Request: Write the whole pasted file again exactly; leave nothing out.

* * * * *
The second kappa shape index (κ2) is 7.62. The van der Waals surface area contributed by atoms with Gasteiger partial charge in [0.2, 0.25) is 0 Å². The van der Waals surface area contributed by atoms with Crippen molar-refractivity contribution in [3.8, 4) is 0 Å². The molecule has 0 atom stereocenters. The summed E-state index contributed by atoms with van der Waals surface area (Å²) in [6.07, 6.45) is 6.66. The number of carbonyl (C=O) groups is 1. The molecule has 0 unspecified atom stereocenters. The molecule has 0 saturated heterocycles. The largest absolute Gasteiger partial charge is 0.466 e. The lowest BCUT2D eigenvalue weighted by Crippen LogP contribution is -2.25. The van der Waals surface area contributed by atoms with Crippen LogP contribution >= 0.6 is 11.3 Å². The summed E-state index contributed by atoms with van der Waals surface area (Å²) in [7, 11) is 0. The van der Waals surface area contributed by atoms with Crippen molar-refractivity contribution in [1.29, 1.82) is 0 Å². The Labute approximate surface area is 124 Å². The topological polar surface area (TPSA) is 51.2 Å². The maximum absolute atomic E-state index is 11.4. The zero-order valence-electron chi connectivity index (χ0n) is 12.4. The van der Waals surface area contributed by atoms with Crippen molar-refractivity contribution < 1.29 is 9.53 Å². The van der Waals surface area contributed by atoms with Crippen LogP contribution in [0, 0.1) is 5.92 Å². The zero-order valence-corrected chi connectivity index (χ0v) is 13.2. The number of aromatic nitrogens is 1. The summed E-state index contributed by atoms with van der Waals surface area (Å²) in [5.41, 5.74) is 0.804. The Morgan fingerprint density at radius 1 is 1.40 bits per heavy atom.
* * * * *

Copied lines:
The second kappa shape index (κ2) is 7.62. The van der Waals surface area contributed by atoms with Gasteiger partial charge in [0.2, 0.25) is 0 Å². The van der Waals surface area contributed by atoms with Crippen molar-refractivity contribution in [3.8, 4) is 0 Å². The molecule has 0 atom stereocenters. The summed E-state index contributed by atoms with van der Waals surface area (Å²) in [6.07, 6.45) is 6.66. The number of carbonyl (C=O) groups is 1. The molecule has 0 unspecified atom stereocenters. The molecule has 0 saturated heterocycles. The largest absolute Gasteiger partial charge is 0.466 e. The lowest BCUT2D eigenvalue weighted by Crippen LogP contribution is -2.25. The van der Waals surface area contributed by atoms with Crippen LogP contribution >= 0.6 is 11.3 Å². The summed E-state index contributed by atoms with van der Waals surface area (Å²) in [7, 11) is 0. The van der Waals surface area contributed by atoms with Crippen molar-refractivity contribution in [1.29, 1.82) is 0 Å². The Labute approximate surface area is 124 Å². The topological polar surface area (TPSA) is 51.2 Å². The maximum absolute atomic E-state index is 11.4. The zero-order valence-electron chi connectivity index (χ0n) is 12.4. The van der Waals surface area contributed by atoms with Crippen molar-refractivity contribution < 1.29 is 9.53 Å². The van der Waals surface area contributed by atoms with Crippen LogP contribution in [0, 0.1) is 5.92 Å². The zero-order valence-corrected chi connectivity index (χ0v) is 13.2. The number of aromatic nitrogens is 1. The summed E-state index contributed by atoms with van der Waals surface area (Å²) in [5.41, 5.74) is 0.804. The Morgan fingerprint density at radius 1 is 1.40 bits per heavy atom.